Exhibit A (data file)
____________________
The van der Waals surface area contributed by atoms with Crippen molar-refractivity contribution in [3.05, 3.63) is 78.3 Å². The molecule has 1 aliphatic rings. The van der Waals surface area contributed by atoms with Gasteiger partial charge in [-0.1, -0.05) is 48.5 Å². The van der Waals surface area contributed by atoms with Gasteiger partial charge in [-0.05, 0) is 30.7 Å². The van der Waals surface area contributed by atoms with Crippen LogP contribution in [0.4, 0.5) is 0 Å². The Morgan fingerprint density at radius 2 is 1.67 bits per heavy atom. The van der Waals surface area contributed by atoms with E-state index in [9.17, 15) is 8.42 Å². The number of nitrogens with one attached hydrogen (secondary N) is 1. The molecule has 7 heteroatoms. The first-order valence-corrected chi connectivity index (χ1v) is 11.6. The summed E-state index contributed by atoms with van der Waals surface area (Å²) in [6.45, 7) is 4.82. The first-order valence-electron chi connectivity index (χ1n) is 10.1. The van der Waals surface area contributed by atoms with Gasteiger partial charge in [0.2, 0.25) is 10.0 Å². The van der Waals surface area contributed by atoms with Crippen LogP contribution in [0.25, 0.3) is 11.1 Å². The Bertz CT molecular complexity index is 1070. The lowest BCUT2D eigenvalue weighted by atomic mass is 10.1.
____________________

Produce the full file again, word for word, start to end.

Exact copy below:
The van der Waals surface area contributed by atoms with Crippen molar-refractivity contribution in [3.05, 3.63) is 78.3 Å². The molecule has 1 aliphatic rings. The van der Waals surface area contributed by atoms with Gasteiger partial charge in [-0.1, -0.05) is 48.5 Å². The van der Waals surface area contributed by atoms with Gasteiger partial charge in [-0.05, 0) is 30.7 Å². The van der Waals surface area contributed by atoms with Crippen LogP contribution in [0.4, 0.5) is 0 Å². The Morgan fingerprint density at radius 2 is 1.67 bits per heavy atom. The van der Waals surface area contributed by atoms with E-state index in [9.17, 15) is 8.42 Å². The number of nitrogens with one attached hydrogen (secondary N) is 1. The molecule has 7 heteroatoms. The first-order valence-corrected chi connectivity index (χ1v) is 11.6. The summed E-state index contributed by atoms with van der Waals surface area (Å²) in [6.45, 7) is 4.82. The first-order valence-electron chi connectivity index (χ1n) is 10.1. The van der Waals surface area contributed by atoms with Gasteiger partial charge in [0.2, 0.25) is 10.0 Å². The van der Waals surface area contributed by atoms with Crippen LogP contribution in [0.25, 0.3) is 11.1 Å². The Bertz CT molecular complexity index is 1070. The lowest BCUT2D eigenvalue weighted by atomic mass is 10.1.